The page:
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Cherokee Indian Youth


A hewed out rock that natives implemented for cooking

I shot this on the Snake River

Cherokee Indian Youth’s Rite of Passage—the Legend

When it becomes time for a young brave to prove his manhood, he must follow his father into the deep, dark forest. When the desired place is reached, the father locates a stump. Then, this proven, wise warrior, commands his son to sit on the rough dead wood. He then blindfolds his youth and callously abandons him.

The young brave’s virility is achieved if he survives the night, never moving. He must not peak. He must never remove the blindfold until the rays of dawning light shine through the mask. He cannot cry out for help if danger seems to be lurking, as that would proclaim cowardice—leading to endless shame.

He sits there alone, determined, adhering to the wild noises resounding in this darkened world. He frightfully feels and hears the wild wind waving the grass and earth, shaking him upon his stump. Brutal beasts are surely near! Maybe some enemy is spying and will prance upon him at the right moment to kill—he is unarmed and blinded. What chance has he?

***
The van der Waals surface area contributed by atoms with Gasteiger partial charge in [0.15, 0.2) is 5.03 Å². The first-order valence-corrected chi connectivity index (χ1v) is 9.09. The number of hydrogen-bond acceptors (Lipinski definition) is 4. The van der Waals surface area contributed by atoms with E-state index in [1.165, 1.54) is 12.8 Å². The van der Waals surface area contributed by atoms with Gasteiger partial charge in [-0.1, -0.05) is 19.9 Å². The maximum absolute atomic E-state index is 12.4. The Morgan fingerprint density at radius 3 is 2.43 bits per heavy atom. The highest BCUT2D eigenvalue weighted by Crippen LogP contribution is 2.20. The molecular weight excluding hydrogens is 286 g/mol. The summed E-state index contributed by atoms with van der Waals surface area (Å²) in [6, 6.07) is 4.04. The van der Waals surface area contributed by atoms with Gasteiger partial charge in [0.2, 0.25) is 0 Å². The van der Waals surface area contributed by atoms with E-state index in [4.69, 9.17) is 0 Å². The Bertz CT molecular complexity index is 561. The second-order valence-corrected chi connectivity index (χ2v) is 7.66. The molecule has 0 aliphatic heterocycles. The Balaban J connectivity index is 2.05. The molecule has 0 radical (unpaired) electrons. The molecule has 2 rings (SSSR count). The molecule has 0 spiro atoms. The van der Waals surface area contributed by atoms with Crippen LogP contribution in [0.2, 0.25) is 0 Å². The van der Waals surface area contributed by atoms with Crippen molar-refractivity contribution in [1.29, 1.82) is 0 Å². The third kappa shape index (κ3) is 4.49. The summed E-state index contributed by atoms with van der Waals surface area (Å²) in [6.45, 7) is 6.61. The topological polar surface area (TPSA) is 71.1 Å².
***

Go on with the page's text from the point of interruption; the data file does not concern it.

Finally, the sun begins to rise. He thought the endless, velvet blackness would never lift. He pulls off his blindfold and holds it in his clenched fist. He turns his head and peers for predators. Shock consumes him. His father is here, sitting on the stump beside his. His knife in its sheath sewed to his garment and a bow with two arrows, at arm’s length, is lying beside him. He was there the entire watch, guarding his brave from the wilds of the night. What protecting love—what proven love!

Born again believers, are never alone. Even when they don’t know it, their Heavenly Father is watching over them, always sitting beside; Psalm 139—the Bible. When trouble arises, all they need do is reach out to Him, in faith, while standing on the truths of God’s holy, sacred, immutable, infallible and inerrant Word.

“For we walk by faith, not by sight.”
~ 2 Corinthians 5:7 and 1 John 5:10-13 ~

May 21, 2009 - Posted by | Indian, Native American, Uncategorized |

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